What are feedlots & how are they regulated?
A livestock feedlot is a type of animal feeding operation which is used in intensive animal farming for finishing livestock, including beef cattle, swine, sheep, turkeys, and chickens prior to slaughter. Large feedlots are called “concentrated animal feeding operations” or “CAFOs”. Feedlots are used to increase the amount of meat each animal produces as quickly as possible. Animals kept in confined quarters, rather than being allowed to range freely over pastures, put on weight more quickly.
The Minnesota Pollution Control Agency (MPCA) estimates that there are 24,000 livestock feedlots registered under the state’s feedlot rule. They range in size from small farms to large-scale commercial livestock operations.
The MPCA regulates the collection, transportation, storage, processing and disposal of animal manure and other livestock operation wastes. It has developed feedlot rules which apply to most aspects of livestock management including the location, design, construction, operation and management of feedlots and manure handling facilities. You can find lots of information and links via the MPCA’s Feedlots webpage at: https://www.pca.state.mn.us/quick-links/feedlots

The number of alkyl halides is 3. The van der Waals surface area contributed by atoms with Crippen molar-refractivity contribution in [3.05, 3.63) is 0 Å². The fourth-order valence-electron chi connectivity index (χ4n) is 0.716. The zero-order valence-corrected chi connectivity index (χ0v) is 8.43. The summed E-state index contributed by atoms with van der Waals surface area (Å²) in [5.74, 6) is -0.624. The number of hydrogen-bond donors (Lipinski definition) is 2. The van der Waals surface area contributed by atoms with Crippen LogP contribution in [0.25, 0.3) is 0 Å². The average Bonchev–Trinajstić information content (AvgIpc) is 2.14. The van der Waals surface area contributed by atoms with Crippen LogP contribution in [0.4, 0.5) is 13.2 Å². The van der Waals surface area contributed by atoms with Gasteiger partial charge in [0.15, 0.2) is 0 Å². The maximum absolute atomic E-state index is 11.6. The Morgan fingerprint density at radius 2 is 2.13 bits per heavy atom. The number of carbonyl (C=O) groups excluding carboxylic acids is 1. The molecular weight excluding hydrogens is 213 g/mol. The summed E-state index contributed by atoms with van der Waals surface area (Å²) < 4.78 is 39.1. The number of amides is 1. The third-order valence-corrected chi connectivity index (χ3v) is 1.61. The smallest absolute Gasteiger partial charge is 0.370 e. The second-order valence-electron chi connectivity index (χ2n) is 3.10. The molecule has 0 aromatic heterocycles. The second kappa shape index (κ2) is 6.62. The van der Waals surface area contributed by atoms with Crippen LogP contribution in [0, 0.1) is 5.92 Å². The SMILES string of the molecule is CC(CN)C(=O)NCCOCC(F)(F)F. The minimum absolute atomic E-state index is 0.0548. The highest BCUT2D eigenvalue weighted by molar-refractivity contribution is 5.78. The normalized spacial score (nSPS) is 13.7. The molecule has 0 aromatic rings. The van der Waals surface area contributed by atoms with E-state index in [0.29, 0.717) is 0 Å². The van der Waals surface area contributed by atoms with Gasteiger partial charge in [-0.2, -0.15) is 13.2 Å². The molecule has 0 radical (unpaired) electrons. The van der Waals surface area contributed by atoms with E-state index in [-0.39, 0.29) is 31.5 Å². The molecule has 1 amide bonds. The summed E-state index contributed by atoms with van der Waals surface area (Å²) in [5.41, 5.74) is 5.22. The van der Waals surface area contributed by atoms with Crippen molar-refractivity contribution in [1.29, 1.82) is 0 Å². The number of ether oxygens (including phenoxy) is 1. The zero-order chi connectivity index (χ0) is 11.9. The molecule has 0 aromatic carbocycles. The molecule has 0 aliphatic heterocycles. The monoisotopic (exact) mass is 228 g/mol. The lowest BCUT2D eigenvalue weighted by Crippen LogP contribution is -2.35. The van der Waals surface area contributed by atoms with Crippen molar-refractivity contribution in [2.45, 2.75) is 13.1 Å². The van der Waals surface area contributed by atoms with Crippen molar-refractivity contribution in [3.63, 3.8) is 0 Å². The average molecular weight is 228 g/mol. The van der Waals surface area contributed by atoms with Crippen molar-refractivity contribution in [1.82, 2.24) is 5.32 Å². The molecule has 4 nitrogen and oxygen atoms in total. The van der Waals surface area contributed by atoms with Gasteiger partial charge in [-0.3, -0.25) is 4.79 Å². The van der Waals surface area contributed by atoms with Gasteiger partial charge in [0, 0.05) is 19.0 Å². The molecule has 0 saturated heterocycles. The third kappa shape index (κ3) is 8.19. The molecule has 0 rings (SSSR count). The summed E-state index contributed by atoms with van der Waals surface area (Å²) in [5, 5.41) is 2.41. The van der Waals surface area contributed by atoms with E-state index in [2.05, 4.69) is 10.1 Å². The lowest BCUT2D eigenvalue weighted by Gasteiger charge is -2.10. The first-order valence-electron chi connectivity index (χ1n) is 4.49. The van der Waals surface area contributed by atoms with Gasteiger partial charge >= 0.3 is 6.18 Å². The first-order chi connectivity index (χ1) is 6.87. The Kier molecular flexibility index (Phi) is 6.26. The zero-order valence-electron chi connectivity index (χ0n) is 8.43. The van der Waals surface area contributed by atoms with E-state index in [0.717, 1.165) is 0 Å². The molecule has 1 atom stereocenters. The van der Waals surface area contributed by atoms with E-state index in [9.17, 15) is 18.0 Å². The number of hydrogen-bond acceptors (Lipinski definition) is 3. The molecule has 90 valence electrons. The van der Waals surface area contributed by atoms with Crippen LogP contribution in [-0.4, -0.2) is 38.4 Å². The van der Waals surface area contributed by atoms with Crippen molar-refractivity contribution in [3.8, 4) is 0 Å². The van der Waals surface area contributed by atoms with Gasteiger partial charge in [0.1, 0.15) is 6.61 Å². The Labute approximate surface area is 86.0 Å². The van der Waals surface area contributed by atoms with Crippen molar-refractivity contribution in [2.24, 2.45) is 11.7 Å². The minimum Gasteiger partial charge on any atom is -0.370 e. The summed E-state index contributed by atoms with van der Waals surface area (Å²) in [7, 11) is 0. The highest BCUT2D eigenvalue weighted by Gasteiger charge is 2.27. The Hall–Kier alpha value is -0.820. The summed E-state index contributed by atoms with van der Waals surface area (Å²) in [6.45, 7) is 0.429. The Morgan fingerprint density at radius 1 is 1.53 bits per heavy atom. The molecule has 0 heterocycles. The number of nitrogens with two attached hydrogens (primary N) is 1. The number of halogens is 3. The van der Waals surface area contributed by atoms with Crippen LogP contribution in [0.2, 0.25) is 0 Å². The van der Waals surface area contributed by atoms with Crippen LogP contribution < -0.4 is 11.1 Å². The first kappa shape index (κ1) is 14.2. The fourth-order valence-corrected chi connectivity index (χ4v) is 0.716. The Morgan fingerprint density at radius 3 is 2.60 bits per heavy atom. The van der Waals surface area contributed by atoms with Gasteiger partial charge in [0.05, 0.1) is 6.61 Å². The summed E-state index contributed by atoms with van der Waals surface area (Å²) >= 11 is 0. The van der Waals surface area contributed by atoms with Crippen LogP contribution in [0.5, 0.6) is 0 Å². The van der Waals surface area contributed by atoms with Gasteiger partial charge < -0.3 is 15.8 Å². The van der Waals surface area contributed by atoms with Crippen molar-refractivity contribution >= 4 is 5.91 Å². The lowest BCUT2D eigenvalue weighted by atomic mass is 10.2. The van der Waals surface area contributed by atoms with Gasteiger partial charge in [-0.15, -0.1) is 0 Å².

Why does TU care about feedlot operations?
Livestock feedlot operations have the potential to pollute both surface waters and groundwater. The risk of water pollution is especially high in the “karst” geology which makes southeast Minnesota’s Driftless area such a phenomenal trout mecca. This karst region is characterized by porous bedrock which creates the large, cold springs which in turn produce the amazing spring creeks concentrated here. Unfortunately, the porous bedrock also allows contaminants on the surface to easily reach this groundwater and our beloved trout streams.
There are two primary pathways by which feedlot operations can pollute groundwater, streams and lakes:
- Runoff of manure (primarily liquid) from the feedlot itself or manure storage area
- Runoff from the manure which is applied to cropland, typically over a wide area
Very high nitrate levels in SE groundwater and trout streams harm both humans and aquatic ecosystems. The health of a trout fishery depends upon how land is used within the stream’s watershed, as well as its springshed. Rising nitrate levels suggest that current feedlot rules are not adequate to protect our waters.
See the MNTU blog for recent news concerning various feedlot proposals.